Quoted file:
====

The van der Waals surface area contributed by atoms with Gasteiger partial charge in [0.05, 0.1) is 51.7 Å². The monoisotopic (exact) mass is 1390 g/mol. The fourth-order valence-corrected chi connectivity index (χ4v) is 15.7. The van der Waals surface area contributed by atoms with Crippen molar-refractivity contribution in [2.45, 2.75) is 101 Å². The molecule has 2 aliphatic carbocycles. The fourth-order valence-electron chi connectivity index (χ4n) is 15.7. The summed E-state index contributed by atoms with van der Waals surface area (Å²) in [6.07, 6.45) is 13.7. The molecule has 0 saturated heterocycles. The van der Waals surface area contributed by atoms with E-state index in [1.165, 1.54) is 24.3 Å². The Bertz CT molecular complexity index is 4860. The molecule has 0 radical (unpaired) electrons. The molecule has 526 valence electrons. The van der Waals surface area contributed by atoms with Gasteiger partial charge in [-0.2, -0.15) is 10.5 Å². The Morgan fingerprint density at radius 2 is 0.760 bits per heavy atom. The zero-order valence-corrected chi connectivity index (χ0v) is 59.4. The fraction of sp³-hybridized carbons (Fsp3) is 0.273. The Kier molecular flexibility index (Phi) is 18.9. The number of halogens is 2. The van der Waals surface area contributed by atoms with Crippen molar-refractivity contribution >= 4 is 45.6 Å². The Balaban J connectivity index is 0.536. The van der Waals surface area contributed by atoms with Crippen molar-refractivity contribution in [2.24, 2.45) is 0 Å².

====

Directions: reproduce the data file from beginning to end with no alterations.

The van der Waals surface area contributed by atoms with Gasteiger partial charge in [0.05, 0.1) is 51.7 Å². The monoisotopic (exact) mass is 1390 g/mol. The fourth-order valence-corrected chi connectivity index (χ4v) is 15.7. The van der Waals surface area contributed by atoms with Crippen molar-refractivity contribution in [2.45, 2.75) is 101 Å². The molecule has 2 aliphatic carbocycles. The fourth-order valence-electron chi connectivity index (χ4n) is 15.7. The summed E-state index contributed by atoms with van der Waals surface area (Å²) in [6.07, 6.45) is 13.7. The molecule has 0 saturated heterocycles. The van der Waals surface area contributed by atoms with E-state index in [1.165, 1.54) is 24.3 Å². The Bertz CT molecular complexity index is 4860. The molecule has 0 radical (unpaired) electrons. The molecule has 526 valence electrons. The van der Waals surface area contributed by atoms with Gasteiger partial charge in [-0.2, -0.15) is 10.5 Å². The Morgan fingerprint density at radius 2 is 0.760 bits per heavy atom. The zero-order valence-corrected chi connectivity index (χ0v) is 59.4. The fraction of sp³-hybridized carbons (Fsp3) is 0.273. The Kier molecular flexibility index (Phi) is 18.9. The number of halogens is 2. The van der Waals surface area contributed by atoms with Crippen molar-refractivity contribution >= 4 is 45.6 Å². The Balaban J connectivity index is 0.536. The van der Waals surface area contributed by atoms with Crippen molar-refractivity contribution in [2.24, 2.45) is 0 Å².